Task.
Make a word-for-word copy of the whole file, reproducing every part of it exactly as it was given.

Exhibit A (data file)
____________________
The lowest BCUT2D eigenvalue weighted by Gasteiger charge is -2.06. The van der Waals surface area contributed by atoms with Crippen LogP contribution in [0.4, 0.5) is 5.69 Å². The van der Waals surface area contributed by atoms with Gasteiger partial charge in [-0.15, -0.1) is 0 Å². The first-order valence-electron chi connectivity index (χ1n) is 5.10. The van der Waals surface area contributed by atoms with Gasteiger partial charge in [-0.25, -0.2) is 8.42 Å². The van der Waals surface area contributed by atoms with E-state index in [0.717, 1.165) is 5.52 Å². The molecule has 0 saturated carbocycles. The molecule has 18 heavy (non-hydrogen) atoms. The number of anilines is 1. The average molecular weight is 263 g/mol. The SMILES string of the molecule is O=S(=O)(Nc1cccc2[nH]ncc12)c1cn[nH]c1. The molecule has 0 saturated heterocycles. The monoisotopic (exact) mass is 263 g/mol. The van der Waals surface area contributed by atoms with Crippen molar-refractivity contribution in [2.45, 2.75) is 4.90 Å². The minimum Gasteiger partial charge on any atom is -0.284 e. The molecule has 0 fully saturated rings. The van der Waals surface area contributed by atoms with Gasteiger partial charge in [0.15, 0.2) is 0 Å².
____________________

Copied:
The lowest BCUT2D eigenvalue weighted by Gasteiger charge is -2.06. The van der Waals surface area contributed by atoms with Crippen LogP contribution in [0.4, 0.5) is 5.69 Å². The van der Waals surface area contributed by atoms with Gasteiger partial charge in [-0.15, -0.1) is 0 Å². The first-order valence-electron chi connectivity index (χ1n) is 5.10. The van der Waals surface area contributed by atoms with Gasteiger partial charge in [-0.25, -0.2) is 8.42 Å². The van der Waals surface area contributed by atoms with E-state index in [0.717, 1.165) is 5.52 Å². The molecule has 0 saturated carbocycles. The molecule has 18 heavy (non-hydrogen) atoms. The number of anilines is 1. The average molecular weight is 263 g/mol. The SMILES string of the molecule is O=S(=O)(Nc1cccc2[nH]ncc12)c1cn[nH]c1. The molecule has 0 saturated heterocycles. The monoisotopic (exact) mass is 263 g/mol. The van der Waals surface area contributed by atoms with Crippen molar-refractivity contribution in [2.45, 2.75) is 4.90 Å². The minimum Gasteiger partial charge on any atom is -0.284 e. The molecule has 0 fully saturated rings. The van der Waals surface area contributed by atoms with Gasteiger partial charge in [0.15, 0.2) is 0 Å².